Here’s how many of us were taught division:
“How many 25s in 36? 1. Move on and take the remainder with you. ”
and so on.
How you dealt with the remainder depended on your teacher and whether the book wanted a decimal answer or not.
Is it straight forward? No not really, but the method is easy to figure out.
For example, from a child’s point of view, there’s one 25 in 36, and four 25’s in 115, therefore there’s fourteen 25’s in 365… eh?
It’s very hard to conceptualise for a child.
One 250 in 360, with 110 left over, and four 25’s in 115 equate to fourteen 25’s in 365 isn’t much better either.
Either way, that method isn’t very common anymore.
Where it is used, it looks more like this these days:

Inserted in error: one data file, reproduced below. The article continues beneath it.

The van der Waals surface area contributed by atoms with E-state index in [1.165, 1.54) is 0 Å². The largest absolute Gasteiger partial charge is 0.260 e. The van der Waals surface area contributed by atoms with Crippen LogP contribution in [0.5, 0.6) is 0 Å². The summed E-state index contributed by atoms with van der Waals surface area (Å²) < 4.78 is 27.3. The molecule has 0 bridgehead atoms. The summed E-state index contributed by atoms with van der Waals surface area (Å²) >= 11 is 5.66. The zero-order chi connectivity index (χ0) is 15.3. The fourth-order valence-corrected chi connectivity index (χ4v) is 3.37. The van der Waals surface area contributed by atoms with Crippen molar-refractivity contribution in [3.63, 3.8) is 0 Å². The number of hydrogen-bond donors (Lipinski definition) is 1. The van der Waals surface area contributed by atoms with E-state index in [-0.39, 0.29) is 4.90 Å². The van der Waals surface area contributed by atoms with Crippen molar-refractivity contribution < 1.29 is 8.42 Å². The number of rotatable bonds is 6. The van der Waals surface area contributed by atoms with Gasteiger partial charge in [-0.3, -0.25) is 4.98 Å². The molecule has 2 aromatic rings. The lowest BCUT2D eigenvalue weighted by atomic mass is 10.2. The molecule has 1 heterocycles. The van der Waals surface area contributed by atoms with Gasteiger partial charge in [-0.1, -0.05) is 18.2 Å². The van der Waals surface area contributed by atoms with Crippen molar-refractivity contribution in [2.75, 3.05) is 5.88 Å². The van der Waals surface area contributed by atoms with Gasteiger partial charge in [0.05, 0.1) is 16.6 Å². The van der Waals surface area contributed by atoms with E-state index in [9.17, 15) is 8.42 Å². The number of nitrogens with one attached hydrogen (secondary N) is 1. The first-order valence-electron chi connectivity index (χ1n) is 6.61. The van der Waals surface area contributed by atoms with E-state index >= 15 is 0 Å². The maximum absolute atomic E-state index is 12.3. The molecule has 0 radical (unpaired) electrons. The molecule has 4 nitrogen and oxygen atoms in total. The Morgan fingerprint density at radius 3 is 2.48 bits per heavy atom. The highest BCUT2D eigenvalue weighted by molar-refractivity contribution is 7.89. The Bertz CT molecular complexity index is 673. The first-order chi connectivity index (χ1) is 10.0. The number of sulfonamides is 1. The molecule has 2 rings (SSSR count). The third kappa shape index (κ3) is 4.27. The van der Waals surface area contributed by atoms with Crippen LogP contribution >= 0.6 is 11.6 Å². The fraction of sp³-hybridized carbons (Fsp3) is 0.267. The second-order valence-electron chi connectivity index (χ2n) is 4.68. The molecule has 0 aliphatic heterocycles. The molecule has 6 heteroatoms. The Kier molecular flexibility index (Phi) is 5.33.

This is supposedly clearer.
The other more common method is known as ‘chunking’, or the ‘partial quotient method’ (most likely known as chunking!).
This is essentially a method whereby we break off pieces of the number and divided them by 25 separately. In the example above, we ‘know’ (we assume we know) that there are ten 25’s in 250, which is a big chunk of 365. So our answer has to be bigger than 10. We put 10 to the side (on the right in the picture above), and subtract 250 from our original number, 365. Now we have 115 left over. We ‘know’ that four 25’s are 100, so that chunk is dealt with too, and we subtract it from 115, and store the ‘4’ on the right hand side. So we have 10 + 4 groups of 25, and we’re left at this point with 15 left over from the original number 365. Well, 15 is less than our divisor 25, so it must be our remainder.
And you wonder why kids find division difficult to do, let alone comprehend!